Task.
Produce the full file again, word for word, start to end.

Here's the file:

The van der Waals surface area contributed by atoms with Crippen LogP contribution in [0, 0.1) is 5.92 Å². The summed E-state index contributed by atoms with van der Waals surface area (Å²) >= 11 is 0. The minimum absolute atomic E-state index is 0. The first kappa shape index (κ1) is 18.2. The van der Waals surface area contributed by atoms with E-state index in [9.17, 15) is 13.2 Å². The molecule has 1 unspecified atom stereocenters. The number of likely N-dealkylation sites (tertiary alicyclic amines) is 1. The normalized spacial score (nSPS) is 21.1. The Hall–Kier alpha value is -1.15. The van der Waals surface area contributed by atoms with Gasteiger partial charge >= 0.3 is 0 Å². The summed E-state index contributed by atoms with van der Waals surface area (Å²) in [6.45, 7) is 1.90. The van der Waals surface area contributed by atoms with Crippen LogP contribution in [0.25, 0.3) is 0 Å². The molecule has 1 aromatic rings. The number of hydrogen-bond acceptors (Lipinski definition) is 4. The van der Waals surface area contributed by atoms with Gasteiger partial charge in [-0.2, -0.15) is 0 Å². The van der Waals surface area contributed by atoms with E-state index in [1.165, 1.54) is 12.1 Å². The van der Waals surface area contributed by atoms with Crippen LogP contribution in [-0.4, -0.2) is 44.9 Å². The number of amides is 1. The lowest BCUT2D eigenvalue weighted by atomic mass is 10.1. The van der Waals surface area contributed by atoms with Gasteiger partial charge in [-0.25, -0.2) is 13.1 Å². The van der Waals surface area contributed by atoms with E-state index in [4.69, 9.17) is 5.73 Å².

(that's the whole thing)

The van der Waals surface area contributed by atoms with Crippen LogP contribution in [0, 0.1) is 5.92 Å². The summed E-state index contributed by atoms with van der Waals surface area (Å²) >= 11 is 0. The minimum absolute atomic E-state index is 0. The first kappa shape index (κ1) is 18.2. The van der Waals surface area contributed by atoms with E-state index in [9.17, 15) is 13.2 Å². The molecule has 1 unspecified atom stereocenters. The number of likely N-dealkylation sites (tertiary alicyclic amines) is 1. The normalized spacial score (nSPS) is 21.1. The Hall–Kier alpha value is -1.15. The van der Waals surface area contributed by atoms with Gasteiger partial charge >= 0.3 is 0 Å². The summed E-state index contributed by atoms with van der Waals surface area (Å²) in [6.45, 7) is 1.90. The van der Waals surface area contributed by atoms with Crippen LogP contribution in [0.25, 0.3) is 0 Å². The molecule has 1 aromatic rings. The number of hydrogen-bond acceptors (Lipinski definition) is 4. The van der Waals surface area contributed by atoms with Gasteiger partial charge in [-0.2, -0.15) is 0 Å². The van der Waals surface area contributed by atoms with E-state index in [1.165, 1.54) is 12.1 Å². The van der Waals surface area contributed by atoms with Crippen LogP contribution in [-0.4, -0.2) is 44.9 Å². The number of amides is 1. The lowest BCUT2D eigenvalue weighted by atomic mass is 10.1. The van der Waals surface area contributed by atoms with Gasteiger partial charge in [-0.25, -0.2) is 13.1 Å². The van der Waals surface area contributed by atoms with E-state index in [4.69, 9.17) is 5.73 Å².